Jairy Hunter III, MD, MBA, SFHM, was restless and wondering if office-based practice was the right career choice for him. He’d already worked as an ED tech during medical school, as an emergency physician for a few years after that, and as a family practitioner for a little more than five years.
Lucky for him, hospital medicine was taking root in his neck of the woods.
“Looking back, I realize that, at that point, I was interested in doing something different, and in becoming a leader in a new setting,” says Dr. Hunter, one of the newest members of Team Hospitalist, the volunteer editorial advisory group for The Hospitalist.
More than a decade later, Dr. Hunter is doing what he loves—acting as the “go-to guy” for coordination of care. He’s gravitated toward a career in leadership, serving 10 years as medical director of a hospitalist group in his native Charleston, S.C. and, since September 2012, as associate executive medical director for case management and care transitions at the Medical University of South Carolina (MUSC), also in Charleston. His titles include assistant professor in the department of family medicine at MUSC.
“We are the ‘details’ people,” he says. “The people who know how to get things done and maneuver efficiently through hospital systems.”
Question: What’s the biggest change you’ve seen in HM in your career?
Answer: Specialties like hospital medicine have become a sort of training ground for physicians in leadership. A lot of us were “thrust” into these positions, so to speak, with little background or training in how to be a leader. For example, I thought in order to be a physician leader, I had to work harder than everyone else, and I had to be the best doctor in the group. Let me tell you, most people will fail those tests almost every time! I think we are seeing many more hospitalists move into administrative roles along career paths like mine. It seems to be a natural fit, and I think that’s very exciting.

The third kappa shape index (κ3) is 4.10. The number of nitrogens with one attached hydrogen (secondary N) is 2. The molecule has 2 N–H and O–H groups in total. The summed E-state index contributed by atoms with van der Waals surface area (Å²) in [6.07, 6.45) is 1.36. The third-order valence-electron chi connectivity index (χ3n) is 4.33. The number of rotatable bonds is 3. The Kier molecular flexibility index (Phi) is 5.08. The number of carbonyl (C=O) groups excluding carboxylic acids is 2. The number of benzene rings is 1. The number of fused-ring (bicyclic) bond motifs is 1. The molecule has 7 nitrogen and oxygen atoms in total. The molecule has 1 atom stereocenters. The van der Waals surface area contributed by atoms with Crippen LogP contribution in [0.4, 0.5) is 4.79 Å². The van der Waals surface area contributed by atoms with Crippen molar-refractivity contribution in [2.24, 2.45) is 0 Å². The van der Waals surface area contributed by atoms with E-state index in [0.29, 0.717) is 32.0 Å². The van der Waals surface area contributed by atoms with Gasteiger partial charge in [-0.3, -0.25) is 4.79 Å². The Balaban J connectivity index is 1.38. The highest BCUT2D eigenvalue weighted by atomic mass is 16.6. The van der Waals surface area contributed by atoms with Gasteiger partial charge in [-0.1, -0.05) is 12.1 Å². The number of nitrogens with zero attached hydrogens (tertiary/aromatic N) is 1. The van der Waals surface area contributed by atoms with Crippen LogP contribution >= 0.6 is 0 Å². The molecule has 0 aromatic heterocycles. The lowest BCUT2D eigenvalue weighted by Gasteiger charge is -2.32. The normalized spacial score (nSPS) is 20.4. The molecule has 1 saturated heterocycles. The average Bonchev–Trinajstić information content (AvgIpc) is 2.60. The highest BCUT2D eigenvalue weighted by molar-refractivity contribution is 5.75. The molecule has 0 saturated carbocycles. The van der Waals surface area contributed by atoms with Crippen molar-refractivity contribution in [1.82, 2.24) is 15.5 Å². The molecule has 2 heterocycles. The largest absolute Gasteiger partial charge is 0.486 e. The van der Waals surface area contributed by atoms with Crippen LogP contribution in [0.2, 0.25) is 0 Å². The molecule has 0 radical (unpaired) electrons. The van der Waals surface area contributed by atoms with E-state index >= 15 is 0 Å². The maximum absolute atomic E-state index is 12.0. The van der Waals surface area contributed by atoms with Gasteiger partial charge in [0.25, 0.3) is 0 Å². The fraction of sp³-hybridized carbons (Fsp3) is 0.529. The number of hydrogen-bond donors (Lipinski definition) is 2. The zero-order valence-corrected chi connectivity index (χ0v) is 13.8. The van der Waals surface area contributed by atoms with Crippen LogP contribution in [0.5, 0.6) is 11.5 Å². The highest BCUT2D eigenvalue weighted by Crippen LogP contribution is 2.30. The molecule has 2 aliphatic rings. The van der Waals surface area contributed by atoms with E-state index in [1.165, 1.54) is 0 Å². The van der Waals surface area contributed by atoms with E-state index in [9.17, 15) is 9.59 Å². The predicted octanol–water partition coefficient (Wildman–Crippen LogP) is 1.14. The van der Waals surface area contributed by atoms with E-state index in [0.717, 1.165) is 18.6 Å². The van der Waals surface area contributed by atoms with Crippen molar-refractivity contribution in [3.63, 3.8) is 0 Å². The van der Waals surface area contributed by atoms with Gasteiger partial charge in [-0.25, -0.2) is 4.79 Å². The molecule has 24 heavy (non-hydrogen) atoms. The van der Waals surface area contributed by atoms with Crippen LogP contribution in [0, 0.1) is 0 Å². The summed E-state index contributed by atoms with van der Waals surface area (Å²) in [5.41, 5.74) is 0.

Q: What do you dislike most about the job?
A: The disjointed scheduling patterns that many programs have in place. I feel too many programs think it’s too hard to create scheduling formats that foster longevity. I also dislike the fact that some hospitalists are on their way to somewhere else, such as fellowship or other careers. They don’t involve themselves in making the hospital better, improving the patient experience, or taking ownership of the job as a group member.
Q: What’s the best advice you ever received?
A: Say “yes” as often as possible. That’s also the best advice I received when I became a dad.
Q: Why is it important for group leaders to continue seeing patients?
A: To maintain the sense of shared experience and to sustain credibility amongst your hospitalist and medical staff colleagues. In addition, medicine is our calling. We should never be so far away from it as to lose touch with patients and what we do best.
Q: Outside of patient care, what are your career interests?
A: I’m very interested in physicians in leadership. I recently changed from a large, for-profit entity to an academic medical center, so I’ve increased the amount of teaching from basically zero to about 25% of my time. I found that I really enjoy interacting with young physicians. My current role has responsibility for a number of administrative projects—specifically, several dealing with readmissions, EHR implementation, and collaborating with our outpatient physician affiliates. I find the business side of medicine interesting and surprisingly exciting, in that we are now challenged with figuring out how to maintain and improve quality care and efficient patient flow, while economic constraints are a reality.